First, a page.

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I am trying to prove the following:

Suppose for every $x \in (0,1)$, the function $f$ is absolutely continuous on $[0,x]$, $f \in \text{BV}([x,1])$, and $f$ is continuous at $x=1$. Prove that $f$ is absolutely continuous on $[0,1]$.

I've been toying around with a few different approaches, none of which I am particularly confident about.

  • Somehow applying the Banach-Zarecki theorem: $f : I \rightarrow \mathbb R$ is absolutely continuous $\iff$ $f$ is continuous, of bounded variation, and has the Luzin-N property on $I$. Obviously $f$ is of bounded variation but the best I could get is that $f$ is continuous a.e.; I'm not sure if this is sufficient, I only encountered this result via the Wikipedia page for absolute continuity.
  • Doing a normal $\epsilon-\delta$ type of argument: however, I get stuck on trying to bound the total variation $V_x^1(f)$ by some $\epsilon$.
  • Another definition of absolute continuity would be showing that if $f'$ exists a.e. and is integrable on $[x,1]$ (which should be true because $f \in \text{BV}([x,1])$) then $f(y) = f(x) + \int_x^y f'(t) dt$ for all $y \in [x,1]$... I think this could be valid by just applying the fundamental theorem of calculus, but that feels almost too elementary.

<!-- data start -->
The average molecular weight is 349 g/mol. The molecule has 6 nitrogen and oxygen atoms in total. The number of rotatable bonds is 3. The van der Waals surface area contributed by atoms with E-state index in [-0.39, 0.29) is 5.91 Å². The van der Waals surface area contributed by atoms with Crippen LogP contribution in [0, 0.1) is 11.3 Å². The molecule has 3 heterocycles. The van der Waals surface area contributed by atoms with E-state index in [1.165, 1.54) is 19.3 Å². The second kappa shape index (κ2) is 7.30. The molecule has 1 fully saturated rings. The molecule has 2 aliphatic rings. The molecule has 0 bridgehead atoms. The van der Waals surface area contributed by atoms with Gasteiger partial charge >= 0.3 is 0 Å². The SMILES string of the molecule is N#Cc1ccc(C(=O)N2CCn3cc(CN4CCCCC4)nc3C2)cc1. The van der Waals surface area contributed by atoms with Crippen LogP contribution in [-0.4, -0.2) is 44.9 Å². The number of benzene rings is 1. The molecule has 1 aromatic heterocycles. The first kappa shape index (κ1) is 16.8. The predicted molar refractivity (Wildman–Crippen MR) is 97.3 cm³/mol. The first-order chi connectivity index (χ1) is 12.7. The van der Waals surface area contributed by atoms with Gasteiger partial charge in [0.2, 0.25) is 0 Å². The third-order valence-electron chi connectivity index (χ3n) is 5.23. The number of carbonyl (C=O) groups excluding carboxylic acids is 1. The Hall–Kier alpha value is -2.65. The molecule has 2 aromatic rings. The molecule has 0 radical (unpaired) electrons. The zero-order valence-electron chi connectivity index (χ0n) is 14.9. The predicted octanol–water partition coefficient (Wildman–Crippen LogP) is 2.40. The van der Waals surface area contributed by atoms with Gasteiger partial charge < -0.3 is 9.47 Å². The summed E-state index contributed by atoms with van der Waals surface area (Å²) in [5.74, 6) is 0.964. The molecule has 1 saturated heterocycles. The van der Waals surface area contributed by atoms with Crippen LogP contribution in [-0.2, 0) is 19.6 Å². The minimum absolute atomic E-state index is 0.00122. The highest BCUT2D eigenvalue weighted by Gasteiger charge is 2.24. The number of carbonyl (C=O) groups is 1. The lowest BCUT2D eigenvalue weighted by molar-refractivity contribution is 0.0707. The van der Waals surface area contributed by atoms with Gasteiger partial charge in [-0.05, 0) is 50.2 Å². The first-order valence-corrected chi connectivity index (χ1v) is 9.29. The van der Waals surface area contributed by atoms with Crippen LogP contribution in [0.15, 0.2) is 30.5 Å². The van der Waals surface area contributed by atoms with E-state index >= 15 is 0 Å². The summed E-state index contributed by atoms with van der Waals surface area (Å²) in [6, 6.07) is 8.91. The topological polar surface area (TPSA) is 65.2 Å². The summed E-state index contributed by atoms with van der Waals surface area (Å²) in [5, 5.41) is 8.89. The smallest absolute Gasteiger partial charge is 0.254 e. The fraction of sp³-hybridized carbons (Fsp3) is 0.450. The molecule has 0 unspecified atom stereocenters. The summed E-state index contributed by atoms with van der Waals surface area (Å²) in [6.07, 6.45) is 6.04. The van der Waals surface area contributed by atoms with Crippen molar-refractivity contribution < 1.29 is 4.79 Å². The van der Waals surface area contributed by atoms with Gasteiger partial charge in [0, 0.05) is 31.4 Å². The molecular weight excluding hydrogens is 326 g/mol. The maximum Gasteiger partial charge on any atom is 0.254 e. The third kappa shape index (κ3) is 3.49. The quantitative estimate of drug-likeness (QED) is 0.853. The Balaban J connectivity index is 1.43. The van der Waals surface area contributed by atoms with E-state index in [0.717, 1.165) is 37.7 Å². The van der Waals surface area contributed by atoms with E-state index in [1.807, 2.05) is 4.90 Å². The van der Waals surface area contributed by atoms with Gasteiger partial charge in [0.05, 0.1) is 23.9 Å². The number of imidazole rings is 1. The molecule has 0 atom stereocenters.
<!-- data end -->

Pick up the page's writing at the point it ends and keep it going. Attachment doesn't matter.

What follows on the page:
Any suggestions on how to proceed would be appreciated.

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    $\begingroup$ If $x \lt 1$, choose $y$ such that $x \lt y \lt 1$. Then $f$ is absolutely continuous on $[0, y]$ by hypothesis, so a fortiori $f$ is continuous at $x \in [0, y]$. And you're given that $f$ is continuous at $x=1$. $\endgroup$ Commented Jul 12, 2023 at 22:14
  • $\begingroup$ @RobertShore, isn't absolute continuity stronger than continuity? $\endgroup$ Commented Jul 12, 2023 at 23:27
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    $\begingroup$ Yes, but in your first bullet point, that's how you get that $f$ is continuous everywhere, not just a.e. $\endgroup$ Commented Jul 12, 2023 at 23:32
  • $\begingroup$ Oh, that makes sense. Thank you! $\endgroup$ Commented Jul 13, 2023 at 0:12

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For an increasing function $g$ you have that $$\int_a^bg’(x)\,dx\le g(b)-g(a)$$ Let $g(x)=-V^1_x(f)$. Since $$|f(x)-f(y)|\le g(x)-g(y)$$ if you consider a point $x$ where both $f$ and $g$ are differentiable, you get that $|f’(x)|\le g’(x)$. Hence, $$\int_{1/2}^1|f’(x)|\,dx\le \int_{1/2}^1|g’(x)|\,dx\le -g(1/2)$$ This shows that $f’$ is integrable near $1$. Now, if you apply the ftc in $[0,x]$ where $x<1$, you get $$ f(x)=f(y)+\int_y^x f’(t)\,dt$$ Now you want to pass to the limit as $x\to 1$. On the left hand side you use continuity of $f$ at $1$ and on the right hand side the Lebesgue dominated convergence theorem, which you can use because $f’$ is integrable.

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